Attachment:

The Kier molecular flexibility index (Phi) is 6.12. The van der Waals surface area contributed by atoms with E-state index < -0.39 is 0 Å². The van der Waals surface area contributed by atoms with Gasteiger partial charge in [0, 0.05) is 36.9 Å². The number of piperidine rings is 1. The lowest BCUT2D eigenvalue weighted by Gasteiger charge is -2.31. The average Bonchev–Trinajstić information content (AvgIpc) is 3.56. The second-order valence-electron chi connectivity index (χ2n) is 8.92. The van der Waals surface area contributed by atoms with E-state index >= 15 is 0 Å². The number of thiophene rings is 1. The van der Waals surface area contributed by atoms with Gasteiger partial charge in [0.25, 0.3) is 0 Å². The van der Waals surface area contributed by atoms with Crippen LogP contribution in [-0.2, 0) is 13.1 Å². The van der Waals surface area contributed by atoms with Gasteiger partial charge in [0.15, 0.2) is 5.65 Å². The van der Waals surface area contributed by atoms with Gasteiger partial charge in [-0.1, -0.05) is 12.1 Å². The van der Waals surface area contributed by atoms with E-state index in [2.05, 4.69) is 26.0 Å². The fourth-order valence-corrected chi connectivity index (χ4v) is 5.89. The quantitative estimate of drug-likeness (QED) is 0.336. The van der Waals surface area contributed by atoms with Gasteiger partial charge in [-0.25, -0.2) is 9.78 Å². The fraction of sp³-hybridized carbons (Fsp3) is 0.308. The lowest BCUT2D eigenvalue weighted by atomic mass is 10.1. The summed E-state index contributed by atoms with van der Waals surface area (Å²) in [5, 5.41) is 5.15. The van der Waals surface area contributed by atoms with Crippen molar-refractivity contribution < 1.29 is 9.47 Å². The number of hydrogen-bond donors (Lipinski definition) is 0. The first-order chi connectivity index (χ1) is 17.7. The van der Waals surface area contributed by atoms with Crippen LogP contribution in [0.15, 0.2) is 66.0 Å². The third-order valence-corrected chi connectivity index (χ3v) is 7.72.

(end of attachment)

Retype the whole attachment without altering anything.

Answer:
The Kier molecular flexibility index (Phi) is 6.12. The van der Waals surface area contributed by atoms with E-state index < -0.39 is 0 Å². The van der Waals surface area contributed by atoms with Gasteiger partial charge in [0, 0.05) is 36.9 Å². The number of piperidine rings is 1. The lowest BCUT2D eigenvalue weighted by Gasteiger charge is -2.31. The average Bonchev–Trinajstić information content (AvgIpc) is 3.56. The second-order valence-electron chi connectivity index (χ2n) is 8.92. The van der Waals surface area contributed by atoms with E-state index >= 15 is 0 Å². The number of thiophene rings is 1. The van der Waals surface area contributed by atoms with Gasteiger partial charge in [0.25, 0.3) is 0 Å². The van der Waals surface area contributed by atoms with Crippen LogP contribution in [-0.2, 0) is 13.1 Å². The van der Waals surface area contributed by atoms with Gasteiger partial charge in [0.15, 0.2) is 5.65 Å². The van der Waals surface area contributed by atoms with Gasteiger partial charge in [-0.1, -0.05) is 12.1 Å². The van der Waals surface area contributed by atoms with E-state index in [2.05, 4.69) is 26.0 Å². The fourth-order valence-corrected chi connectivity index (χ4v) is 5.89. The quantitative estimate of drug-likeness (QED) is 0.336. The van der Waals surface area contributed by atoms with Gasteiger partial charge in [-0.25, -0.2) is 9.78 Å². The fraction of sp³-hybridized carbons (Fsp3) is 0.308. The lowest BCUT2D eigenvalue weighted by atomic mass is 10.1. The summed E-state index contributed by atoms with van der Waals surface area (Å²) in [5, 5.41) is 5.15. The van der Waals surface area contributed by atoms with Crippen molar-refractivity contribution < 1.29 is 9.47 Å². The number of hydrogen-bond donors (Lipinski definition) is 0. The first-order chi connectivity index (χ1) is 17.7. The van der Waals surface area contributed by atoms with Crippen LogP contribution in [0.15, 0.2) is 66.0 Å². The third-order valence-corrected chi connectivity index (χ3v) is 7.72.